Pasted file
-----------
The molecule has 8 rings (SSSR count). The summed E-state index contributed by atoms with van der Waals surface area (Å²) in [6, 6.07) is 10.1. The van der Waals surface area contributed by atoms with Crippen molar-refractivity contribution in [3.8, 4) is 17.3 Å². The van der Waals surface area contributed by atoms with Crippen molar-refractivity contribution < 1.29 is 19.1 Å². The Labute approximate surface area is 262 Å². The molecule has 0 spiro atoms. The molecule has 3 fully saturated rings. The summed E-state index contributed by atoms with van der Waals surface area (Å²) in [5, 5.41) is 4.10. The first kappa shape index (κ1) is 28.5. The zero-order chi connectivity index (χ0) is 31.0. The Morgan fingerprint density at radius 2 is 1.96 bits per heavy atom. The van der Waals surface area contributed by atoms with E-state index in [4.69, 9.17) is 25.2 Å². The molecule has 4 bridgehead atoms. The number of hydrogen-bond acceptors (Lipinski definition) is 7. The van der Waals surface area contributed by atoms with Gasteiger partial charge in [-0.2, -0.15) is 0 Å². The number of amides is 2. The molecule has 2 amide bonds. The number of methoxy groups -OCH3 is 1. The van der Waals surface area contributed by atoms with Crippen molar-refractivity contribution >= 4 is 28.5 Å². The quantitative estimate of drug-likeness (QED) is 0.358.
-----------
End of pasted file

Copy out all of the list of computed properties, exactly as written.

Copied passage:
The molecule has 8 rings (SSSR count). The summed E-state index contributed by atoms with van der Waals surface area (Å²) in [6, 6.07) is 10.1. The van der Waals surface area contributed by atoms with Crippen molar-refractivity contribution in [3.8, 4) is 17.3 Å². The van der Waals surface area contributed by atoms with Crippen molar-refractivity contribution < 1.29 is 19.1 Å². The Labute approximate surface area is 262 Å². The molecule has 0 spiro atoms. The molecule has 3 fully saturated rings. The summed E-state index contributed by atoms with van der Waals surface area (Å²) in [5, 5.41) is 4.10. The first kappa shape index (κ1) is 28.5. The zero-order chi connectivity index (χ0) is 31.0. The Morgan fingerprint density at radius 2 is 1.96 bits per heavy atom. The van der Waals surface area contributed by atoms with E-state index in [4.69, 9.17) is 25.2 Å². The molecule has 4 bridgehead atoms. The number of hydrogen-bond acceptors (Lipinski definition) is 7. The van der Waals surface area contributed by atoms with Gasteiger partial charge in [-0.2, -0.15) is 0 Å². The number of amides is 2. The molecule has 2 amide bonds. The number of methoxy groups -OCH3 is 1. The van der Waals surface area contributed by atoms with Crippen molar-refractivity contribution >= 4 is 28.5 Å². The quantitative estimate of drug-likeness (QED) is 0.358.